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World Athletics has announced it will become the first international federation to award prize money at the Olympic Games.

The global governing body said a total prize pot of $2.4m (£1.9m) has been made available for this summer’s Olympics in Paris, with gold medallists receiving $50,000 (£39,400).

This will be extended to silver and bronze medallists at Los Angeles 2028.

World Athletics president Lord Coe called the decision a “pivotal moment”.

He told BBC Sport the organisation wanted to create a “stable financial landscape” for athletes.

There will be 48 athletics events in Paris, with relay gold medallists to share their prize money among the team.

The prize money will not apply at the Paralympics, which takes place from 28 August to 8 September, as Para-athletics is governed by World Para Athletics.

“The introduction of prize money for Olympic gold medallists is a pivotal moment for World Athletics and the sport of athletics as a whole, underscoring our commitment to empowering the athletes and recognising the critical role they play in the success of any Olympic Games,” Coe said.

“While it is impossible to put a marketable value on winning an Olympic medal, or on the commitment and focus it takes to even represent your country at an Olympic Games, I think it is important we start somewhere and make sure some of the revenues generated by our athletes at the Olympic Games are directly returned to those who make the Games the global spectacle that it is.”

Greg Rutherford, who won gold in the long jump at London 2012, said: “This is a brilliant step in the right direction and I take my hat off to Seb Coe and the rest of the World Athletics staff for initiating this improvement.”

The former British athlete said the view that Olympic sports are still amateur “couldn’t be further from the truth”.

Asked if prize money went against the Olympic spirit, Coe replied: “I don’t see that making life a little easier for the athletes, allowing them maybe to stay on in the sport a little bit longer, to give them the financial independence to train, and maybe in a more sophisticated way is anything other than sitting behind good firm Olympic principles.”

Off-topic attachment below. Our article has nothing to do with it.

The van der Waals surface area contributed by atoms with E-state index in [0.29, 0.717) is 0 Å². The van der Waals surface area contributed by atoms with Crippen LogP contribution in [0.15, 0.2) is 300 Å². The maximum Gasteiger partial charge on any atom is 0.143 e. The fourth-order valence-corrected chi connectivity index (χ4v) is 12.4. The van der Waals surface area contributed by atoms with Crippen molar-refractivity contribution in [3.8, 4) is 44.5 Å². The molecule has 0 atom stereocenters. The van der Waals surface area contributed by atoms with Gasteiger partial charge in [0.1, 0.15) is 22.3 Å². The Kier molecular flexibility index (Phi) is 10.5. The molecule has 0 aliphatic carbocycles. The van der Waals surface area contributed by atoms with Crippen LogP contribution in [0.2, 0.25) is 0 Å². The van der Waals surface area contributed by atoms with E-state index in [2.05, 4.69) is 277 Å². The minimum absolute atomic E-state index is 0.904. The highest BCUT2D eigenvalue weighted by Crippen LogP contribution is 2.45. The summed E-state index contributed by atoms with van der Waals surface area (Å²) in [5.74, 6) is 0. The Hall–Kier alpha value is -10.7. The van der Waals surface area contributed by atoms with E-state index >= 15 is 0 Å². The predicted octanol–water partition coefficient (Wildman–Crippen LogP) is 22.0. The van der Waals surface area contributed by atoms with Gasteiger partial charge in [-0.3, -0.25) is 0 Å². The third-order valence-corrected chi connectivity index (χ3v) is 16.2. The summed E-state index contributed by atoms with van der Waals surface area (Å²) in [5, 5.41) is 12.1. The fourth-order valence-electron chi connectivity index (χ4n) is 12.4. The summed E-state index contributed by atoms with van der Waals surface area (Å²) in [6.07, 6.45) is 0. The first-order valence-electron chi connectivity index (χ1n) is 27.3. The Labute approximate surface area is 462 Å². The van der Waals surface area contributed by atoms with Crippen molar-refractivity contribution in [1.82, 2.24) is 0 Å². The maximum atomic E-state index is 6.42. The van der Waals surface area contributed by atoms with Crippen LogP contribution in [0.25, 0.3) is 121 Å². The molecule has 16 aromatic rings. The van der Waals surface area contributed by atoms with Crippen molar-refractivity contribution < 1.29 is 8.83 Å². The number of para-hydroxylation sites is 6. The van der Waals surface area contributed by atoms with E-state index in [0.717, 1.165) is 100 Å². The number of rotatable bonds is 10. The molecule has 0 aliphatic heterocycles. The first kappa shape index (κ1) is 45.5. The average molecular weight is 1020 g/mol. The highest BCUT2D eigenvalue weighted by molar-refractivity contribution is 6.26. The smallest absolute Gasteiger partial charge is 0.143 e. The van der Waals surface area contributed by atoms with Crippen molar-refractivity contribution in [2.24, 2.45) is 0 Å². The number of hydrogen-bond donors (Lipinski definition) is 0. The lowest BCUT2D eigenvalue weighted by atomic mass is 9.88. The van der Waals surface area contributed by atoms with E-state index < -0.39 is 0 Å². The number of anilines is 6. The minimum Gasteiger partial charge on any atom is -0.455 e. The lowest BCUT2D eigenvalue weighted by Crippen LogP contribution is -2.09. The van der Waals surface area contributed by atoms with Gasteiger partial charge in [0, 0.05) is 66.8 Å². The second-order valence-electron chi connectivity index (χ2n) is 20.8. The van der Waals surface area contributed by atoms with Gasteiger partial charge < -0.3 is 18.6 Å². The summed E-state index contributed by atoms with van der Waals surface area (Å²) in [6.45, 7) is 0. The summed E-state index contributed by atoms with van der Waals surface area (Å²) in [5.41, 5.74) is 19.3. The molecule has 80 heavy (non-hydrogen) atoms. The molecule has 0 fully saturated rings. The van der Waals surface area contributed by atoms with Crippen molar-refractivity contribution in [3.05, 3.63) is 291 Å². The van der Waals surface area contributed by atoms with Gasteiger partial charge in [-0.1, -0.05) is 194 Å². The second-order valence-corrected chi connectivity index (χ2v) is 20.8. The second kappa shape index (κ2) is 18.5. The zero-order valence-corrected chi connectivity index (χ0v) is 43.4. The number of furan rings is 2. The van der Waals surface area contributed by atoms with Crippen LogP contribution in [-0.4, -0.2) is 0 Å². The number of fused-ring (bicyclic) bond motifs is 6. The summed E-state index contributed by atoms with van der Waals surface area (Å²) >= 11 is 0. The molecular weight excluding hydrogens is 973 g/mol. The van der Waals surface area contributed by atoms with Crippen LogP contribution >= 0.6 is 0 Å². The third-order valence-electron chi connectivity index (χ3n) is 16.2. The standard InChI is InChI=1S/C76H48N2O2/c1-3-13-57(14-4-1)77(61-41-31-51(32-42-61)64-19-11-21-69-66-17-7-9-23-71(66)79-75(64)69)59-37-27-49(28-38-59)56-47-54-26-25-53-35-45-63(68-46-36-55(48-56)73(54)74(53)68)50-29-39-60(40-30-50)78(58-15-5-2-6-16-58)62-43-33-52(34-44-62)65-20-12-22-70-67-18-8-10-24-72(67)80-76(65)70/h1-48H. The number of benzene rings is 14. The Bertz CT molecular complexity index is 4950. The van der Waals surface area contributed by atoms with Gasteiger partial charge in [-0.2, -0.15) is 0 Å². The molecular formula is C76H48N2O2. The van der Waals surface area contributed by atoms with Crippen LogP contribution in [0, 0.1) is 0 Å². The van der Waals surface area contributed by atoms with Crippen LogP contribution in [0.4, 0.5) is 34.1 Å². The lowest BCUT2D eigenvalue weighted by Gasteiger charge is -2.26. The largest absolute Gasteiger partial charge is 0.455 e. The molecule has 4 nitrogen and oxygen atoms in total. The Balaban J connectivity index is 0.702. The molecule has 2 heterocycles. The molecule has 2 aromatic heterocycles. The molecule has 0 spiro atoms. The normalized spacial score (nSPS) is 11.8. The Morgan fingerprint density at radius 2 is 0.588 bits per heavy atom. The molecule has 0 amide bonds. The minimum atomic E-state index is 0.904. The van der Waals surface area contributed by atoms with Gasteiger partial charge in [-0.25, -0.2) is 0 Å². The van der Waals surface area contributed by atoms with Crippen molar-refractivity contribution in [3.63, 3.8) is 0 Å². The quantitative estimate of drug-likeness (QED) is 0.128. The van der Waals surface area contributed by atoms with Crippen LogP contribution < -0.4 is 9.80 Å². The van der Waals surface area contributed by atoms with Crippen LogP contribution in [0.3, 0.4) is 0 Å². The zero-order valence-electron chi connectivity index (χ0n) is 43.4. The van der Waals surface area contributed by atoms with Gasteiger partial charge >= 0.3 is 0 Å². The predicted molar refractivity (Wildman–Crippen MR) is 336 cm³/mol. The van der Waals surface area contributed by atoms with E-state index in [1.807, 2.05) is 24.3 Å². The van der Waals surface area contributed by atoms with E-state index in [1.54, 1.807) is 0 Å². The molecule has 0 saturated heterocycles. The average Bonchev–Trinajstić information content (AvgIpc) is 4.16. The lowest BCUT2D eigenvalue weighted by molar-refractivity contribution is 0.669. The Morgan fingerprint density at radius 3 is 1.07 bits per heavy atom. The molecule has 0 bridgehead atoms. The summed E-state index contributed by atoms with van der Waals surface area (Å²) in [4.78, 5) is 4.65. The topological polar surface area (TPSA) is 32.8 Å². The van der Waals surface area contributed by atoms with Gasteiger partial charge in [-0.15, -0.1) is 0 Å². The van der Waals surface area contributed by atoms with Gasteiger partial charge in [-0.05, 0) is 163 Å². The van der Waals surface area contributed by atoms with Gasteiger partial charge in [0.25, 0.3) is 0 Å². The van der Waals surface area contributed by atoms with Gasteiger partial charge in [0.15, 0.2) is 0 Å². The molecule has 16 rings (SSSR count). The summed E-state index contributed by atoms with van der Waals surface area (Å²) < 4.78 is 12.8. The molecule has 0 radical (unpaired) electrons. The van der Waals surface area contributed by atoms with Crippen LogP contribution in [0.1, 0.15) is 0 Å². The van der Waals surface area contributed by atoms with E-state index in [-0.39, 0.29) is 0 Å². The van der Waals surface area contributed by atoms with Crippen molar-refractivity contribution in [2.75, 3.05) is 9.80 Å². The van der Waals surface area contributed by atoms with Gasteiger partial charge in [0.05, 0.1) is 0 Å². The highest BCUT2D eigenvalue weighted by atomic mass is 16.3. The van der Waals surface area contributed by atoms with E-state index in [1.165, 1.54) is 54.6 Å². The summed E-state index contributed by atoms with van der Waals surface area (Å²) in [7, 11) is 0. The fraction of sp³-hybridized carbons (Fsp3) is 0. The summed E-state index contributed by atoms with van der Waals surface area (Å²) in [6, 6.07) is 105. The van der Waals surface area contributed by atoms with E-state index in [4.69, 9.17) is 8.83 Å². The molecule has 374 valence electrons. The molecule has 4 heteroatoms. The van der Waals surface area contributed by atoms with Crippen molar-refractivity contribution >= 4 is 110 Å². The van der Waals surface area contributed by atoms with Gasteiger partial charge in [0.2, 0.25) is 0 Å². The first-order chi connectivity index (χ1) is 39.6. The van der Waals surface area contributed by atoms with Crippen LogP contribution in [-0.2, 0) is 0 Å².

World Athletics said the format and structure of prize money for the 2028 Games will be announced nearer the time.

It added that the payment of prize money will depend on athletes “undergoing and clearing the usual anti-doping procedures”.

Given the Olympics’ origins as an amateur sports event, the International Olympic Committee (IOC) does not award prize money but distributes funding through international federations (IF) and national Olympic committees (NOC).

Some national Olympic committees offer financial rewards to their medallists, though the British Olympic Association does not.

The IOC said: “It is up to each IF and NOC to determine how to best serve their athletes and the global development of their sport.”

‘Athletes sacrifice so much’ – Rutherford

Rutherford, who was also an Olympic bronze medallist in Rio in 2016, said he hopes other sports can adopt the same approach as World Athletics.

“Athletes from around the world sacrifice so much to achieve the most difficult accolade in sport, becoming Olympic champion – standing at the top of the podium and hearing your national anthem is one of the greatest feelings you can have,” he said.

“But, the scrutiny that the athletes are constantly under – along with the comparisons to other sporting success stories – always fail to mention the lack of financial support given.”

The 2015 long jump world champion added: “I really hope the athletes across all sports will now finally be supported by the multi-billion dollar IOC and their efforts, not just by individual sports, for the long-term health of the Olympic movement.

“We do this for the love of the sport, but it is also our livelihood.”

Swedish Olympic pole vault champion Armand Duplantis said World Athletics’ move was a “step in the right direction”.

Meanwhile, Norwegian Olympic 400m hurdle champion Karsten Warholm said the prize money did not change his motivation to win an Olympic gold medal, but he agreed it was the “right direction” for building a professional sport.